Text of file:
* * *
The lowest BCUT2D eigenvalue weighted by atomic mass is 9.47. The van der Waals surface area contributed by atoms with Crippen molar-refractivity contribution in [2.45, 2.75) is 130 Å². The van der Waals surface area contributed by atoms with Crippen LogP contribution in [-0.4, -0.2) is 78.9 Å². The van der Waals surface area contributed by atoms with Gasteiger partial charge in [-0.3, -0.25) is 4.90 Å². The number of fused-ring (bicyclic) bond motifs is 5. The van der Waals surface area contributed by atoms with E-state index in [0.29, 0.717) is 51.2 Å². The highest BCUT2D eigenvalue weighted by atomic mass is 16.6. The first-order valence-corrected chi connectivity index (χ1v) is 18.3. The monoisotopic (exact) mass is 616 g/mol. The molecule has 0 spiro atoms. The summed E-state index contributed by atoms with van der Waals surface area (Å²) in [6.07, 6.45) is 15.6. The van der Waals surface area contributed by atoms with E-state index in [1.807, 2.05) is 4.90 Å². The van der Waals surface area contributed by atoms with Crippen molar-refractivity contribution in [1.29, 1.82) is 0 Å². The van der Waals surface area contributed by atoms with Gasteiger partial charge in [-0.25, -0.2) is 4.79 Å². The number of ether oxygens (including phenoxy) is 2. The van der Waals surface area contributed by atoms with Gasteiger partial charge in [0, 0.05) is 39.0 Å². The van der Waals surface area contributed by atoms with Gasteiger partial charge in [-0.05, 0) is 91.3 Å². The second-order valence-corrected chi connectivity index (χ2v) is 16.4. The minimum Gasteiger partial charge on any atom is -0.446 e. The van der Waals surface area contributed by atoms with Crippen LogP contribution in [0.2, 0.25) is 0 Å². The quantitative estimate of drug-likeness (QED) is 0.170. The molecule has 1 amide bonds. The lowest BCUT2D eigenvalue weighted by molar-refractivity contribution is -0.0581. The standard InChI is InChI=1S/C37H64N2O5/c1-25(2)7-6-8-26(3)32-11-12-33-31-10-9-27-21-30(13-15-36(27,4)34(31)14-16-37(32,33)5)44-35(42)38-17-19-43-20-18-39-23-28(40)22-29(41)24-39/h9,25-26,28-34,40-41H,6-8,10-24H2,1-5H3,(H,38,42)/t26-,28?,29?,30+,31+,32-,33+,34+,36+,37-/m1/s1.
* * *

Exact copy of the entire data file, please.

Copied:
The lowest BCUT2D eigenvalue weighted by atomic mass is 9.47. The van der Waals surface area contributed by atoms with Crippen molar-refractivity contribution in [2.45, 2.75) is 130 Å². The van der Waals surface area contributed by atoms with Crippen LogP contribution in [-0.4, -0.2) is 78.9 Å². The van der Waals surface area contributed by atoms with Gasteiger partial charge in [-0.3, -0.25) is 4.90 Å². The number of fused-ring (bicyclic) bond motifs is 5. The van der Waals surface area contributed by atoms with E-state index in [0.29, 0.717) is 51.2 Å². The highest BCUT2D eigenvalue weighted by atomic mass is 16.6. The first-order valence-corrected chi connectivity index (χ1v) is 18.3. The monoisotopic (exact) mass is 616 g/mol. The molecule has 0 spiro atoms. The summed E-state index contributed by atoms with van der Waals surface area (Å²) in [6.07, 6.45) is 15.6. The van der Waals surface area contributed by atoms with E-state index in [1.807, 2.05) is 4.90 Å². The van der Waals surface area contributed by atoms with Crippen molar-refractivity contribution in [1.29, 1.82) is 0 Å². The van der Waals surface area contributed by atoms with Gasteiger partial charge in [-0.25, -0.2) is 4.79 Å². The number of ether oxygens (including phenoxy) is 2. The van der Waals surface area contributed by atoms with Gasteiger partial charge in [0, 0.05) is 39.0 Å². The van der Waals surface area contributed by atoms with Gasteiger partial charge in [-0.05, 0) is 91.3 Å². The second-order valence-corrected chi connectivity index (χ2v) is 16.4. The minimum Gasteiger partial charge on any atom is -0.446 e. The van der Waals surface area contributed by atoms with Crippen LogP contribution in [0.2, 0.25) is 0 Å². The quantitative estimate of drug-likeness (QED) is 0.170. The molecule has 1 amide bonds. The lowest BCUT2D eigenvalue weighted by molar-refractivity contribution is -0.0581. The standard InChI is InChI=1S/C37H64N2O5/c1-25(2)7-6-8-26(3)32-11-12-33-31-10-9-27-21-30(13-15-36(27,4)34(31)14-16-37(32,33)5)44-35(42)38-17-19-43-20-18-39-23-28(40)22-29(41)24-39/h9,25-26,28-34,40-41H,6-8,10-24H2,1-5H3,(H,38,42)/t26-,28?,29?,30+,31+,32-,33+,34+,36+,37-/m1/s1.